In the wake of renewed calls for gender quotas in Australian parliament, and awkward questions about whether the Liberal party has a “problem” with women, who among us wasn’t inspired to see 9-year old Harper Nielsen’s unambiguous leadership in raising awareness about Aboriginal sovereignty and protesting the institutionalised racism expressed in Australia’s national anthem.
It’s strange that women’s leadership continues to be talked about as if it is a question: as if it were still up for discussion. In reality, we can see and name hundreds of real life examples of women’s leadership every day that prove it is not up for debate. Mums, grandmothers, aunties, sisters, colleagues, students, advocates, teachers, carers, bankers, bakers, workers, professors, accountants, scientists, sportswomen, artists, musicians, makers, politicians: the list is endless.
Just last week at MCWH we had the pleasure of hosting 30 women leaders from Indonesia as part of the Australia Awards through the Department of Foreign Affairs and Trade and Deakin University. (This week, we will be hosting another 20 leaders from Papua New Guinea). Meeting with our Asia-Pacific sisters affirms for us that the power of women’s leadership is global and collective.
On the domestic front, MCWH’s Equality@Work project with Mercy Health (formerly Southern Cross Care Victoria) is working to increase recognition of migrant women’s leadership in aged care services and it’s clear that the path to leadership for migrant women is complicated not only by gender inequality but also by racial discrimination and other forms of discrimination against women on the basis of their sexuality, ability, visa status, class and age.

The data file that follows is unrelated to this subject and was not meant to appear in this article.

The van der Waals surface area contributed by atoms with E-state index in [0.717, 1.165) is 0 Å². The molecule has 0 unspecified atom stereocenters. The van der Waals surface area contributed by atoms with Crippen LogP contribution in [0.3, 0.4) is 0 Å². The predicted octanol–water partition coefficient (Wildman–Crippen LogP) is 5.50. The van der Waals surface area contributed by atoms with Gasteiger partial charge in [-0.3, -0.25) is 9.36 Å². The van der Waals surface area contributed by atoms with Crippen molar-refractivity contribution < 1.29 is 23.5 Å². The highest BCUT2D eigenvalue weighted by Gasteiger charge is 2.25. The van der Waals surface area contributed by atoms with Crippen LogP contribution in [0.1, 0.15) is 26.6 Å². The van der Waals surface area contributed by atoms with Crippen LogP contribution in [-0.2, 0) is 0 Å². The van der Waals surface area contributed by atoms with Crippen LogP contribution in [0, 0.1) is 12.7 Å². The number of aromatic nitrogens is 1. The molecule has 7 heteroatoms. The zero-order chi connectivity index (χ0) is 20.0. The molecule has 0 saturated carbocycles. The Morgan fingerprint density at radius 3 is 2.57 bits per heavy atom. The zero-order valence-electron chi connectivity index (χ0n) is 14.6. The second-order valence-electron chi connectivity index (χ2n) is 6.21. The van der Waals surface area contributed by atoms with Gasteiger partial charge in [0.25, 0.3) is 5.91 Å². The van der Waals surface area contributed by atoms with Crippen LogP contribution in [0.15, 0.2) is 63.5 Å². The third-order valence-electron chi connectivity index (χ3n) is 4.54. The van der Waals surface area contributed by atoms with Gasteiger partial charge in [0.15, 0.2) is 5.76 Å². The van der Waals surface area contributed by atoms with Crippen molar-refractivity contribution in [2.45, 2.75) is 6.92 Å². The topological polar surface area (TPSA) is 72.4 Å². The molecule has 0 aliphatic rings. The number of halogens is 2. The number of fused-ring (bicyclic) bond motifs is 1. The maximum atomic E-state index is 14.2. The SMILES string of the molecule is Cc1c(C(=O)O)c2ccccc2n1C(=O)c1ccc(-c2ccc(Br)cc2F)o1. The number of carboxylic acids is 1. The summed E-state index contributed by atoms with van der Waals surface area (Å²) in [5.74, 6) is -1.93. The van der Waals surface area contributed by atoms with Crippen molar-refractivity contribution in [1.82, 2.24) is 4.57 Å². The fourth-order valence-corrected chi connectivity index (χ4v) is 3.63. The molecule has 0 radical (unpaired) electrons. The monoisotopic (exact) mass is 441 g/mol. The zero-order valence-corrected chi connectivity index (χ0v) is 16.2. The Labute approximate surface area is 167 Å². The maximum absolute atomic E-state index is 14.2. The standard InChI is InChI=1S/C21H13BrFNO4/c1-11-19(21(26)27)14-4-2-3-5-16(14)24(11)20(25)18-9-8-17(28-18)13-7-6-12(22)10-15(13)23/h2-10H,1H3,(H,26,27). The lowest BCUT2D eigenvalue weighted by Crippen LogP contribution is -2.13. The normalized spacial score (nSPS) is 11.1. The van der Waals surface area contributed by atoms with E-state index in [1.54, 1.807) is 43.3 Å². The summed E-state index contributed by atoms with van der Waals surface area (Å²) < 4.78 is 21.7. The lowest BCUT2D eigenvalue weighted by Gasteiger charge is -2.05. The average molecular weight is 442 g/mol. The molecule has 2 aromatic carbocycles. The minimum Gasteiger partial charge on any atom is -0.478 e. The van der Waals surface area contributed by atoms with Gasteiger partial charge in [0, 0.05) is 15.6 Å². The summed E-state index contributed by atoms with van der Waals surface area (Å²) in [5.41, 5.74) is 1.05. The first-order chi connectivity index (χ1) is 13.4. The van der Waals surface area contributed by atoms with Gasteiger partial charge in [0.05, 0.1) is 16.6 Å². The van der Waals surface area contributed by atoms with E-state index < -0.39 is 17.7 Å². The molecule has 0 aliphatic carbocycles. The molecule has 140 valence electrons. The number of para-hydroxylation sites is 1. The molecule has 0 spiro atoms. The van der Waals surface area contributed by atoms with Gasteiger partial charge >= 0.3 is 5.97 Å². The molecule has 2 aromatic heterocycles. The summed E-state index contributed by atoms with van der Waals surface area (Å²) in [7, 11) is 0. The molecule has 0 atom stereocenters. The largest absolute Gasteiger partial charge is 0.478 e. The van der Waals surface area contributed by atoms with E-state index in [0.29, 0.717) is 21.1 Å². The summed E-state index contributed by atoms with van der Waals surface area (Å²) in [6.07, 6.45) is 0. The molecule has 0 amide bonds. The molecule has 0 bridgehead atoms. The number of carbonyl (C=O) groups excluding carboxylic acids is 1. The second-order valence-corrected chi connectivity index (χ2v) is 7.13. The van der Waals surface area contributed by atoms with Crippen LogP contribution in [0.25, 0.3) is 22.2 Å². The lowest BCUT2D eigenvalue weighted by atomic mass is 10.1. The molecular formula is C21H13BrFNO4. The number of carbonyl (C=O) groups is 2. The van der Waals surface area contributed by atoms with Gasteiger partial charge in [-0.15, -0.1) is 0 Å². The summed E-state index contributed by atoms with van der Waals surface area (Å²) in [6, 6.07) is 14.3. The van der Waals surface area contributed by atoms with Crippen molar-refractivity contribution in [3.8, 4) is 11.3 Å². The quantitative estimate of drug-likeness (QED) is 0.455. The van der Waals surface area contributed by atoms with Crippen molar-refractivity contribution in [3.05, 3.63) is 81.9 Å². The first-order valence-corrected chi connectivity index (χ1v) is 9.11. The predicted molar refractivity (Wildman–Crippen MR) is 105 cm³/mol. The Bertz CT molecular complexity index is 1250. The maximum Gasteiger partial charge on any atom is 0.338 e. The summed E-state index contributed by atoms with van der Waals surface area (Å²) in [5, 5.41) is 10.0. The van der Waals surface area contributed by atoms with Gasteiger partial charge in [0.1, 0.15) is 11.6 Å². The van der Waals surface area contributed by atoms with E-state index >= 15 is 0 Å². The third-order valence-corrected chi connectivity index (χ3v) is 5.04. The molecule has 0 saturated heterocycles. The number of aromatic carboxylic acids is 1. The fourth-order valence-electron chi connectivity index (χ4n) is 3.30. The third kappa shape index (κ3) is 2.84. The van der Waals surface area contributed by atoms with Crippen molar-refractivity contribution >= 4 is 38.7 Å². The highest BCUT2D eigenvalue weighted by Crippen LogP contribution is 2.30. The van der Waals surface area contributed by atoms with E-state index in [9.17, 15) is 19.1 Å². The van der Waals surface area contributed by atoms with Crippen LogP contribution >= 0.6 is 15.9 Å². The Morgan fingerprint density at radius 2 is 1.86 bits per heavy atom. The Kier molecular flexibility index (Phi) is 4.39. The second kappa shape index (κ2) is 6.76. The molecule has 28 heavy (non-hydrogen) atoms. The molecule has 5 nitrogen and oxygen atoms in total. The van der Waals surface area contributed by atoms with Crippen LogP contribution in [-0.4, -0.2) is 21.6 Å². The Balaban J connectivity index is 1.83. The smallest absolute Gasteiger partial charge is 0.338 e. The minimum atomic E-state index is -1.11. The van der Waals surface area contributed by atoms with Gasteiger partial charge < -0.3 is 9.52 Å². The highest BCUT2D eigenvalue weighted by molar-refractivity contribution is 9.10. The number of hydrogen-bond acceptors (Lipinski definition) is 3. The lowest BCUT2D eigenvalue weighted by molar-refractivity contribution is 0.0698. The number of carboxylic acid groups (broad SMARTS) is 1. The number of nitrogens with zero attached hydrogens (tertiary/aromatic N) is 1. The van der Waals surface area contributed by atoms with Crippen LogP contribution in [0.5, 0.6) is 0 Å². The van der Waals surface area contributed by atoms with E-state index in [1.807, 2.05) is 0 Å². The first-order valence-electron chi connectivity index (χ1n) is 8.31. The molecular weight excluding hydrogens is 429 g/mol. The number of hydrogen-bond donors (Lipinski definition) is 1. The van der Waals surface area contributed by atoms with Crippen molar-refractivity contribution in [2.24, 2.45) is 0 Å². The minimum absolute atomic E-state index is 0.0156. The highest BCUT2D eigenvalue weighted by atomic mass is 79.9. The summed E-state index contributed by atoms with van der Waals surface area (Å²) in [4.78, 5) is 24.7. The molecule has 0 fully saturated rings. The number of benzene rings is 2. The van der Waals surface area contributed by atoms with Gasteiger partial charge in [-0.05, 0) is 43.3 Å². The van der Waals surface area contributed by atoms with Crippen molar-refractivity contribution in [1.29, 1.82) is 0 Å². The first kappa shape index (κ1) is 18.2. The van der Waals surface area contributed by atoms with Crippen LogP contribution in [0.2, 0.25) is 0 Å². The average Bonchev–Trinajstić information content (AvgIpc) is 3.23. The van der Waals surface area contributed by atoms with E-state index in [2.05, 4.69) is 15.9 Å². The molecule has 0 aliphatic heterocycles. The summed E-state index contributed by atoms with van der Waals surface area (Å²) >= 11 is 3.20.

Without structured career pathways, opportunities to increase English language proficiency, regular work hours, pay parity, ‘unconscious bias‘ and outright discrimination, women have told us that it can be difficult to take the lead in the workplace.
But as former deputy leader of the Liberal party and ex-foreign affairs minister, Julie Bishop, recently stated, “no nation can reach its potential unless it embraces the talents and abilities and skills and ideas of the 50 per cent of the population that is female.”
Equally, to quote our former Race Discrimination Commissioner Tim Soutphomassane, “breaking the glass ceiling and cracking the bamboo ceiling should not be regarded as mutually exclusive”. In other words, standing up for gender equality also means standing up against other forms of discrimination whenever you can, whether it’s the diverse representation of women in politics or the song lyrics you’re singing. If migrant women are locked out of the leadership ranks because of racism and discrimination, then we need to direct our collective leadership efforts towards changing the conditions of immigrant women’s lives.
Collective leadership means supporting and celebrating individual women on their own leadership paths. But it also means improving structural and institutional inequalities for all women, and pushing through whatever type of ceiling we face, be it glass, imperialist, bamboo or patriarchal. Together, we could even bring the house down.